Battle of Dalrigh - The Macdougalls

The Macdougalls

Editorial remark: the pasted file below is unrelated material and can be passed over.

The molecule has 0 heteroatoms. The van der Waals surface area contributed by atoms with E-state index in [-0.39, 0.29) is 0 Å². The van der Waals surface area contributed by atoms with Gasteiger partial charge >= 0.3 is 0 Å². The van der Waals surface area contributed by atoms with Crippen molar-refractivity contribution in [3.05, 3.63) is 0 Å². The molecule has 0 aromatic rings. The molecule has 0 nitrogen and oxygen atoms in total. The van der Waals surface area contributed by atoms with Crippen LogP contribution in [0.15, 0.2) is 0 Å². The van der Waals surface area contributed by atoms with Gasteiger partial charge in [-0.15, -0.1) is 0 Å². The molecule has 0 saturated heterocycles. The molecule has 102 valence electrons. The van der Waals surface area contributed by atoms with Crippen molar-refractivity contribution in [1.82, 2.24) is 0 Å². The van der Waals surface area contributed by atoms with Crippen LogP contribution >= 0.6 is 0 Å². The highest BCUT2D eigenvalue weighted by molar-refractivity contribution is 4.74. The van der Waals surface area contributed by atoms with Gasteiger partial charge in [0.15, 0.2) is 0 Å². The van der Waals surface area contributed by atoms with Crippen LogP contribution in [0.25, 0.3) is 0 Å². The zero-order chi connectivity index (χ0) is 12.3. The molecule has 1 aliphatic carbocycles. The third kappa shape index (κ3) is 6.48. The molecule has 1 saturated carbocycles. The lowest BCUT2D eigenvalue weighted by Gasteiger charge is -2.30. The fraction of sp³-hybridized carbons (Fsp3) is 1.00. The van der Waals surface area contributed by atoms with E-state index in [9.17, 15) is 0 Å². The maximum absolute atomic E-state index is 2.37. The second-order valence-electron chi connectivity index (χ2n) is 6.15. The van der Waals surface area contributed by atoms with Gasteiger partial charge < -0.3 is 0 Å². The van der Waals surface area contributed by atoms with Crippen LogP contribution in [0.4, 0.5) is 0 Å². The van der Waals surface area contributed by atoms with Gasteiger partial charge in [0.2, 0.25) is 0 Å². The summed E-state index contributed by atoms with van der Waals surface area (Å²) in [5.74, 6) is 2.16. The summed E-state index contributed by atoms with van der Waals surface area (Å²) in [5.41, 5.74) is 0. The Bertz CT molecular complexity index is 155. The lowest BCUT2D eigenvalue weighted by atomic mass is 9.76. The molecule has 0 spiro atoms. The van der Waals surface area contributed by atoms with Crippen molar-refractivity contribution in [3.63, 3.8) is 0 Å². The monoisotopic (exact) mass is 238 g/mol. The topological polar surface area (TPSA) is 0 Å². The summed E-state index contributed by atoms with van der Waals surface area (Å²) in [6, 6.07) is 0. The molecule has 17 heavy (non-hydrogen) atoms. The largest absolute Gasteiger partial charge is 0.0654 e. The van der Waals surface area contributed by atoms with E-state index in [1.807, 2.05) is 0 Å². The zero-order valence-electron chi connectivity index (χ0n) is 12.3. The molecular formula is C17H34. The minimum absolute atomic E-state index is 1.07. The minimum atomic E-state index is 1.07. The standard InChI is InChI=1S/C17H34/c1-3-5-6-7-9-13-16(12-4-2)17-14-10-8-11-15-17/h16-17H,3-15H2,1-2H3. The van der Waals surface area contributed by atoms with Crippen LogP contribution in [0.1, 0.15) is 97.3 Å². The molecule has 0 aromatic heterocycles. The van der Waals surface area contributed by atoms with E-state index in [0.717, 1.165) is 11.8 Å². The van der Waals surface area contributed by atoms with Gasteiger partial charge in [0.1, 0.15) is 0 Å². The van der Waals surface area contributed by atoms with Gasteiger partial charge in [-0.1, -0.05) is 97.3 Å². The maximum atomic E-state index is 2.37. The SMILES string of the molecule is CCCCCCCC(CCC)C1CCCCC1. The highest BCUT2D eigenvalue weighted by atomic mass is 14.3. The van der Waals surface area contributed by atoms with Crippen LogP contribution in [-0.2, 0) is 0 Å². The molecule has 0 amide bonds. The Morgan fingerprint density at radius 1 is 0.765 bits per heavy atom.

By the late 13th century, the Clan MacDougall had emerged as the most powerful of the descendants of Somerled, a former king of the Hebrides. Alexander MacDougall, the head of the family, was related by marriage to King John I of Scotland and his nephew John Comyn. He attained high office when John was king, being appointed sheriff of Lorn in February 1293. Alexander managed to extend his power still further at the expense of the Macdonalds of Islay and the Campbells of Loch Awe, whom he defeated in battle sometime in the mid-1290s. The outbreak of the War of Independence in 1296 placed the MacDougalls on the side of the Scottish patriots. This changed in the most dramatic fashion in February 1306, when Robert Bruce killed John Comyn. Soon after Bruce seized the crown, and the Macdougalls and other families with Balliol and Comyn associations became allies of the English.

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